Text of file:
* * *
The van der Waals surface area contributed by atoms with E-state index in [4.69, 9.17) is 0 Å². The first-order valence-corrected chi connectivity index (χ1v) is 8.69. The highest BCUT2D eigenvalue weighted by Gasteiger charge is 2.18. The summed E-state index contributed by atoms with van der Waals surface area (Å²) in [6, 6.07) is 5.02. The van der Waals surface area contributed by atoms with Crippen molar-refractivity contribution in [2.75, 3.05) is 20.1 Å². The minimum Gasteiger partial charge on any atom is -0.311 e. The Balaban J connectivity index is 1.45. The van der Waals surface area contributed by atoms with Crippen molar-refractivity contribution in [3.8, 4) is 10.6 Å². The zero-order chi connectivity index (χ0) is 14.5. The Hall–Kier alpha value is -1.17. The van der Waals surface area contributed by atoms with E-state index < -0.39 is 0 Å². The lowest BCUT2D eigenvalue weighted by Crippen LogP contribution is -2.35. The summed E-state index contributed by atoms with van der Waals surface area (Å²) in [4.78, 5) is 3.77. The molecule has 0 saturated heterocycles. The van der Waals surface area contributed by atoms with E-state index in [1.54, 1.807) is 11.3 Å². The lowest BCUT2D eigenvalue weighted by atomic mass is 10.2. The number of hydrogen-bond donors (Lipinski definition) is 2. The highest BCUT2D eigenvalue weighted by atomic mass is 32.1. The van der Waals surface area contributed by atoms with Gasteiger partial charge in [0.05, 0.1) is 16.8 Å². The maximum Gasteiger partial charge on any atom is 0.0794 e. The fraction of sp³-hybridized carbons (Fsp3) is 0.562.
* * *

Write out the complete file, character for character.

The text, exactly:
The van der Waals surface area contributed by atoms with E-state index in [4.69, 9.17) is 0 Å². The first-order valence-corrected chi connectivity index (χ1v) is 8.69. The highest BCUT2D eigenvalue weighted by Gasteiger charge is 2.18. The summed E-state index contributed by atoms with van der Waals surface area (Å²) in [6, 6.07) is 5.02. The van der Waals surface area contributed by atoms with Crippen molar-refractivity contribution in [2.75, 3.05) is 20.1 Å². The minimum Gasteiger partial charge on any atom is -0.311 e. The Balaban J connectivity index is 1.45. The van der Waals surface area contributed by atoms with Crippen molar-refractivity contribution in [3.8, 4) is 10.6 Å². The zero-order chi connectivity index (χ0) is 14.5. The Hall–Kier alpha value is -1.17. The van der Waals surface area contributed by atoms with E-state index < -0.39 is 0 Å². The lowest BCUT2D eigenvalue weighted by Crippen LogP contribution is -2.35. The summed E-state index contributed by atoms with van der Waals surface area (Å²) in [4.78, 5) is 3.77. The molecule has 0 saturated heterocycles. The van der Waals surface area contributed by atoms with E-state index in [1.54, 1.807) is 11.3 Å². The lowest BCUT2D eigenvalue weighted by atomic mass is 10.2. The number of hydrogen-bond donors (Lipinski definition) is 2. The highest BCUT2D eigenvalue weighted by atomic mass is 32.1. The van der Waals surface area contributed by atoms with Gasteiger partial charge in [0.05, 0.1) is 16.8 Å². The maximum Gasteiger partial charge on any atom is 0.0794 e. The fraction of sp³-hybridized carbons (Fsp3) is 0.562.